That time of the month is never pleasant for women, and gaining weight certainly doesn’t help. You can expect to experience cramping, irritability, mood swings, and a whole host of other physical and emotional problems. Already in a fragile emotional state, weight gain can lead many women into a depressing spiral.
Is there anything you can do to stop your weight gain?
Is a small amount of weight gain normal?
Find out the answers to these questions—and more—all in this one article.
Just Why Does it Happen?
The truth is, some weight gain is just natural. Women can experience anywhere from two to six pounds (or even up to ten pounds, in extreme cases) of weight gain during their time of the month. Typically, you’ll start noticing a weight increase anywhere from five to three days before the start of your period.
|These weight fluctuations can take on a few forms. First of all, your body naturally retains water during your period. This is known as bloating or “water weight.”
Bloating, like all of the pains involved with your period, is due to hormonal shifts in your body’s chemistry. Fluid retention is where your body accumulates water in certain parts of your body. You might find that you are urinating less frequently because your body is hanging onto all the liquid it can.
Many women feel as though their clothing fits them differently during their period. This is because their abdomen feels—and even looks—puffier due to fluid accumulation. Swollen ankles, legs, and fingers are also other aspect of bloating. While bloating is a cause of menstrual weight gain, the good news is that this particular type of weight does go away.
Throughout the end of your cycle, you will find that your weight water goes away on its own.
The other cause of weight gain is linked to the food cravings that many women experience. Currently, little information is known about exactly why women experience certain cravings. You’ve heard the stories and likely experience some of the cravings for yourself. You might have a sweet tooth—eating all the chocolates and pastries in sight. Or you might crave salty foods like French fries and potato chips.
Physicians and scientists think that your brain triggers “hunger responses” as a result of varying hormone levels when you are menstruating. Your brain thinks that your body has a low blood sugar level, so it sends you those food cravings as a way of saying, “feed me!” During menstruation, your brain is more responsive to insulin, which is also why you crave those sweets.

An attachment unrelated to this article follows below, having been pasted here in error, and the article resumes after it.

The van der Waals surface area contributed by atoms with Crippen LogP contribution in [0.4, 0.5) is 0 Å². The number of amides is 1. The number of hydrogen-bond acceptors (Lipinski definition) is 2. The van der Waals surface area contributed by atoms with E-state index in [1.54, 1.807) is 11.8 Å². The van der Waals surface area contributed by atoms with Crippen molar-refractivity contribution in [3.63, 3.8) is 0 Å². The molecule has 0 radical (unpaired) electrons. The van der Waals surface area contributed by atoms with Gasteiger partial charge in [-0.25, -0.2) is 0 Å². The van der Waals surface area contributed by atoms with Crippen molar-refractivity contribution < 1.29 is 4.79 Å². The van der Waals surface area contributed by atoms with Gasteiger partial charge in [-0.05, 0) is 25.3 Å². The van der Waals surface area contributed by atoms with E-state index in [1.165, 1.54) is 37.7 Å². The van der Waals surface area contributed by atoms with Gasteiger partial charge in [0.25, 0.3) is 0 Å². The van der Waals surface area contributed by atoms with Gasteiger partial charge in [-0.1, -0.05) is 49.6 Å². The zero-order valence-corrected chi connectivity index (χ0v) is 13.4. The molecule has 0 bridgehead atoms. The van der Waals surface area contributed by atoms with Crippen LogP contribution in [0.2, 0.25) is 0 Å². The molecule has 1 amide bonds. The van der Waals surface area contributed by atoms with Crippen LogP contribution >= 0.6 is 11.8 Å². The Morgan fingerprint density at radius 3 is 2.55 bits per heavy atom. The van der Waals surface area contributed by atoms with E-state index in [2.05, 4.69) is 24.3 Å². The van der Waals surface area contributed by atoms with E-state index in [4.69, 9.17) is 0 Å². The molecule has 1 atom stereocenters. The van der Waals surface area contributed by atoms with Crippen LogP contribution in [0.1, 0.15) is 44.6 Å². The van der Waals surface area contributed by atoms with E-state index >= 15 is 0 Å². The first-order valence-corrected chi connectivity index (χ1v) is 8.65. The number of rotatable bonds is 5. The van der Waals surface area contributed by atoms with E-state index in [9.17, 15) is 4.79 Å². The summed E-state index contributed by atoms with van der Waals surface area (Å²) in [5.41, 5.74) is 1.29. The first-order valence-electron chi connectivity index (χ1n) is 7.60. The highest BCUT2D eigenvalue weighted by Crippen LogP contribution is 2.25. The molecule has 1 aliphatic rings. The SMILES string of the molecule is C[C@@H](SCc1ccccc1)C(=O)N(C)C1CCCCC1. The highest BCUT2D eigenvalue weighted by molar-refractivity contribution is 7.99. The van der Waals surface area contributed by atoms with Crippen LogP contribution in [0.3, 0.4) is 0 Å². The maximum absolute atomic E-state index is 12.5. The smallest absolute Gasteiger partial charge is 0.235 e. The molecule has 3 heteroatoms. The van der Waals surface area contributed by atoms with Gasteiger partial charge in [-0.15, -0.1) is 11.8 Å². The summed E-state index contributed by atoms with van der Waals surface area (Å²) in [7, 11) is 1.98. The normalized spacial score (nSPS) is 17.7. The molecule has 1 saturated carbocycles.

Your Weight and Your Mood
On an emotional level, women feel irritable, emotional, and depressed around the time of menstruation. As a coping mechanism, your brain remembers how good it feels to indulge in those tasty foods. So as a pick me up, your brain wants you to give into temptation.
Doesn’t that bite of chocolate feel like a brief moment of euphoria?
When you’re down in the dumps—your brain wants you to feel better. Even if indulging later leads to guilt feelings down the line.
Period weight gain is one tough battle. On a physical level, you’re fighting against water retention, a natural part of your monthly cycle. Then add those cravings and often chaotic emotions, and this is a recipe for disaster.
Dealing with your period, never mind weight gain, is never easy or fun. This can be an especially trying time for women who are struggling to lose weight. It’s not uncommon for a woman to feel like she’s so close to her goal weight, until she gets her period and gains another five pounds.
Many women on strict diet and exercise weight loss plans choose not to weight themselves when they are on their periods.
Though this may sound counterintuitive, this is a great idea. Are you actively trying to lose weight?
If so, stay off the scale during those bloated days. Stay true to your healthy eating and exercising plans. But if you are so hung up on the number on the scale, it’s easy to get discouraged or depressed because of water retention weight gain. This might lead you to think, “Well, the damage is done.
I might as well have that ice cream.” In this case, your emotions lead you down a slippery slope. The indulgence-related weight gain is certainly harder to lose than water retention-related weight gain.
Tips For What You Can Do
There are absolutely steps you can take to lessen—or even avoid—water retention. Your number one priority should be to avoid foods high in salt. Sodium dehydrates you and increases water retention. You absolutely need to stay hydrated. A great way to put a stop to that menstrual weight gain is to drink lots of water. When you’re feeling puffy and bloated, this might be the last thing on your mind. But consuming plenty of water flushes out your system.
Some doctors can provide water pills or diuretics to fight bloating. Diuretics help you pass more salt and water when you urinate. Or, you can easily find natural diuretics, like cabbage and cranberry juice, at home at the grocery store.
Look for healthy alternatives as a way to combat those food cravings. Use raisins or cranberries—both packed with essential nutrients—to satisfy your sweet tooth. Or, treat yourself with a flavored yogurt instead of a pastry.
Many low-fat yogurt varieties offer flavors based on your favorite desserts. If you’re looking for something salty, limit yourself to a handful of roasted, lightly salted nuts instead. These options are low calorie alternatives to a calorie-laden food binge.
To take your fight against pms weight gain to the next level, look into Period Vitamin. Period Vitamin is a special formula of vitamins and potent herbal remedies that regulate your hormones. During this time of the month, you body is crying out for the stability that Period Vitamin provides.